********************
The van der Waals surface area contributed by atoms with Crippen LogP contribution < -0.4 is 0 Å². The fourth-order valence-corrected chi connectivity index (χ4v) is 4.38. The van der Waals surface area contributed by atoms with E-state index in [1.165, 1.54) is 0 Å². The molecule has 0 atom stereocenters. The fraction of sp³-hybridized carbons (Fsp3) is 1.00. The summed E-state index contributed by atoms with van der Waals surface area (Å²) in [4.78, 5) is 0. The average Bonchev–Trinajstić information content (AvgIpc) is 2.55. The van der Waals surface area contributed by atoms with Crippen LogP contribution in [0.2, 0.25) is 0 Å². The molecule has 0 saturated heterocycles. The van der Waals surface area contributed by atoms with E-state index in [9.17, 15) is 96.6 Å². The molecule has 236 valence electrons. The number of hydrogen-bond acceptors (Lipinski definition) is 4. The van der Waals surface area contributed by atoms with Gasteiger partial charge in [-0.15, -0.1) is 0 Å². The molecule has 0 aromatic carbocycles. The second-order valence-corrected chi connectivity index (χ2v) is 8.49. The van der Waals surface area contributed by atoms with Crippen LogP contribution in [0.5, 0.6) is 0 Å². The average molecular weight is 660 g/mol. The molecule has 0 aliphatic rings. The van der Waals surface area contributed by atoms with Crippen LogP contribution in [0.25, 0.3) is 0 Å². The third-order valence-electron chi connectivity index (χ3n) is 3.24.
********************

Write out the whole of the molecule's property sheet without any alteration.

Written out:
The van der Waals surface area contributed by atoms with Crippen LogP contribution < -0.4 is 0 Å². The fourth-order valence-corrected chi connectivity index (χ4v) is 4.38. The van der Waals surface area contributed by atoms with E-state index in [1.165, 1.54) is 0 Å². The molecule has 0 atom stereocenters. The fraction of sp³-hybridized carbons (Fsp3) is 1.00. The summed E-state index contributed by atoms with van der Waals surface area (Å²) in [4.78, 5) is 0. The average Bonchev–Trinajstić information content (AvgIpc) is 2.55. The van der Waals surface area contributed by atoms with Crippen LogP contribution in [0.2, 0.25) is 0 Å². The molecule has 0 saturated heterocycles. The van der Waals surface area contributed by atoms with E-state index in [9.17, 15) is 96.6 Å². The molecule has 236 valence electrons. The number of hydrogen-bond acceptors (Lipinski definition) is 4. The van der Waals surface area contributed by atoms with Gasteiger partial charge in [-0.15, -0.1) is 0 Å². The molecule has 0 aromatic carbocycles. The second-order valence-corrected chi connectivity index (χ2v) is 8.49. The van der Waals surface area contributed by atoms with Crippen LogP contribution in [0.5, 0.6) is 0 Å². The average molecular weight is 660 g/mol. The molecule has 0 aliphatic rings. The van der Waals surface area contributed by atoms with Crippen LogP contribution in [0.25, 0.3) is 0 Å². The third-order valence-electron chi connectivity index (χ3n) is 3.24.